The Directive covers lift design, manufacture and operational characteristics and was defined by Technical Committee Cen/Tc. In addition to adopting and transforming the law, member States must also ensure that it is observed through appropriate market surveillance. The “quality assurance” tool for lifts, as provided by the Directive, is the Declaration of Machine Conformity issued by the manufacturer. This document, which provides data about the manufacturer and responsible persons, a list of applicable standards and regulations, and the date of manufacture, must be kept by the manufacturer or importer/distributor for checks and verifications.
The points on which the Directive is based are multiple, but the most important is the concept of “integrated safety”, a principle by which the machine must be designed and built in such a way that it cannot in any way “intrinsically” cause injury to the user. Ergonomics is another priority aspect: envisage the conditions in which the operator with use the machine in order to reduce the physical and psychological stress factor to a minimum. The pursuit of all round safety must include the components: the Directive makes it obligatory for all materials used in lift construction to be non-toxic and that waste matter is easy to control and dispose of; commands must be designed in such a way as to prevent dangerous situations and in any case comply with the laws in force. Also behaviour is taken into consideration: the lifts must not create a dangerous environment for employees and in this specific case they must be protected from intrinsic operating risks. Lastly, mechanical stability and strength are other requisites.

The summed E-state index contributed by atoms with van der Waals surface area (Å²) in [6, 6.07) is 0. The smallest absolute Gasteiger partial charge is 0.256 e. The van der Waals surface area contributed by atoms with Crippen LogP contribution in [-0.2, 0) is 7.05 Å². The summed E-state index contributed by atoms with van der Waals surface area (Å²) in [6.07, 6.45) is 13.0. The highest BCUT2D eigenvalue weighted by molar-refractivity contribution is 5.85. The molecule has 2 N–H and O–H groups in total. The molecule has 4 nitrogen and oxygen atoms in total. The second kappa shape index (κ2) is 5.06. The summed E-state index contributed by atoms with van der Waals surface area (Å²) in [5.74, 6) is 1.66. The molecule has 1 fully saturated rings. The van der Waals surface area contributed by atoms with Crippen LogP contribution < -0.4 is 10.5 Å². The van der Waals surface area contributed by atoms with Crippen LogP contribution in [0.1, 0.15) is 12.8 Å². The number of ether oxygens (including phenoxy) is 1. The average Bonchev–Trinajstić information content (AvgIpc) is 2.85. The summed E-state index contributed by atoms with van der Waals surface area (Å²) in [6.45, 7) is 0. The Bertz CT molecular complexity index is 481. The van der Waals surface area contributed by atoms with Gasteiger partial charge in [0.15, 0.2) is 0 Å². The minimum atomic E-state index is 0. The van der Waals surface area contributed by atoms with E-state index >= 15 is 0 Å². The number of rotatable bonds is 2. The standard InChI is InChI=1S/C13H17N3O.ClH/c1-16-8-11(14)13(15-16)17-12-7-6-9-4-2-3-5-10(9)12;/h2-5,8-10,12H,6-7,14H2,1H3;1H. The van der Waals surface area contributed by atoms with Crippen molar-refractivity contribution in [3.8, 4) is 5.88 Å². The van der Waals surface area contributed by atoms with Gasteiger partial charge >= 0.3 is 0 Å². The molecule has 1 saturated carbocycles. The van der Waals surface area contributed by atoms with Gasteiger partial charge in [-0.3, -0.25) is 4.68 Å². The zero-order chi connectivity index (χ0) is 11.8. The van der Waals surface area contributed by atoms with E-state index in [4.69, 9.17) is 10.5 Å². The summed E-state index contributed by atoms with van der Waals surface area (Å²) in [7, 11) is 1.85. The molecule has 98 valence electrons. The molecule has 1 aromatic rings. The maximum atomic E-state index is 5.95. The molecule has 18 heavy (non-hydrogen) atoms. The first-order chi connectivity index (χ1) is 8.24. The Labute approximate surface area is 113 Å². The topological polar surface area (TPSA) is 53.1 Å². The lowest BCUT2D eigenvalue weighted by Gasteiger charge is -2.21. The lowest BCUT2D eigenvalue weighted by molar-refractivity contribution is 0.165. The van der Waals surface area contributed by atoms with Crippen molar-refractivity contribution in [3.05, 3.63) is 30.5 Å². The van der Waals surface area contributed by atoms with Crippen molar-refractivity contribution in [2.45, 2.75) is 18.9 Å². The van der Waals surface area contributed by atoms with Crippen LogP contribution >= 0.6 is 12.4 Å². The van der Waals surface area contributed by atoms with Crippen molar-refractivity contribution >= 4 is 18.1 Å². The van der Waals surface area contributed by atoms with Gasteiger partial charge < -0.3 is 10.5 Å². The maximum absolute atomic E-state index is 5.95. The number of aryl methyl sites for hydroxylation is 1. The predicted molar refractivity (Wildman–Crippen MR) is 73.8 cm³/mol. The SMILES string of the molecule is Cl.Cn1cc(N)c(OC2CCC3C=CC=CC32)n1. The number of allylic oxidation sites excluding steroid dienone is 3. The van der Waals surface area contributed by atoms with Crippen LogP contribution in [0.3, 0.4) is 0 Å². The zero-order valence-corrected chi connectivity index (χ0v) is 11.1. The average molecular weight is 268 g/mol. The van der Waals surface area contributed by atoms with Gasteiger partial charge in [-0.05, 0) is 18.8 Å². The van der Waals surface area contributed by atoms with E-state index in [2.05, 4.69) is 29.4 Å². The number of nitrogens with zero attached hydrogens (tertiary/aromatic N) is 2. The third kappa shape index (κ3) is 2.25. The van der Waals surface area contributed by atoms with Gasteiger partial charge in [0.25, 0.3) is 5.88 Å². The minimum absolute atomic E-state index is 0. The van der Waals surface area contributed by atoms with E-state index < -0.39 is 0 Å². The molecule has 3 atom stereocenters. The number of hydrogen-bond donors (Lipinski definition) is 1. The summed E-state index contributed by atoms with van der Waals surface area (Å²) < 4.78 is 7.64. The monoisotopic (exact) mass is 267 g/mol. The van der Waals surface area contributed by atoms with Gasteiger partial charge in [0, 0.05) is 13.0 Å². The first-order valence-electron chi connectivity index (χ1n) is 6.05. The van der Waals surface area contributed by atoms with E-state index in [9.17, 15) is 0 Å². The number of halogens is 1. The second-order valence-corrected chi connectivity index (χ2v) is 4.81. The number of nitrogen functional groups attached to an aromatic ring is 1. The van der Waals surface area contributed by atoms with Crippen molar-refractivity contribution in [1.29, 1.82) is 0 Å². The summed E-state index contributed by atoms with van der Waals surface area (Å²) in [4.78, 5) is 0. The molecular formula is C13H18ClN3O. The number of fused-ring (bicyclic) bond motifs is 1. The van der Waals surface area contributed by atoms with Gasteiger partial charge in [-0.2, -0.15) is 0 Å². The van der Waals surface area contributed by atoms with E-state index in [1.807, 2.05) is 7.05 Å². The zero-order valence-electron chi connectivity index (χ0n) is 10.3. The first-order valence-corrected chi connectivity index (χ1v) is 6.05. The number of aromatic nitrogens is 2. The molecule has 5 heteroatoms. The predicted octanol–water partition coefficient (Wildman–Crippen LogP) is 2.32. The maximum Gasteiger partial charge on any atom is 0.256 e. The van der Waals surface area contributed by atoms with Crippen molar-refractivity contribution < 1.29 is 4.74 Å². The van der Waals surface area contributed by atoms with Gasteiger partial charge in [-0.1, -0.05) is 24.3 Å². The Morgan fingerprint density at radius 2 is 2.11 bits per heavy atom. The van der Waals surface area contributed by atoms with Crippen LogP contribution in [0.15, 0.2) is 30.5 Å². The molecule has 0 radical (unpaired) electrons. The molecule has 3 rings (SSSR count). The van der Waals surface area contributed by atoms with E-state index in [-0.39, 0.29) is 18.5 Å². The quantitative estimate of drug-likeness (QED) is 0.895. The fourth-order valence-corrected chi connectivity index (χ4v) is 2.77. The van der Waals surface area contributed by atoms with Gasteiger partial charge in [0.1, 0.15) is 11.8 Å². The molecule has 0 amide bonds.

This appears to us to be the classic example of safety going arm in arm with quality, one supporting the other.  We hope that in their own interests car repairers will meet the safety requirements at the basis of the regulation and choose the best products for the job; but we hope even more that the authorities will fulfil their obligations of surveillance, the only and irreplaceable tool for ensuring that the rules are obeyed by everyone.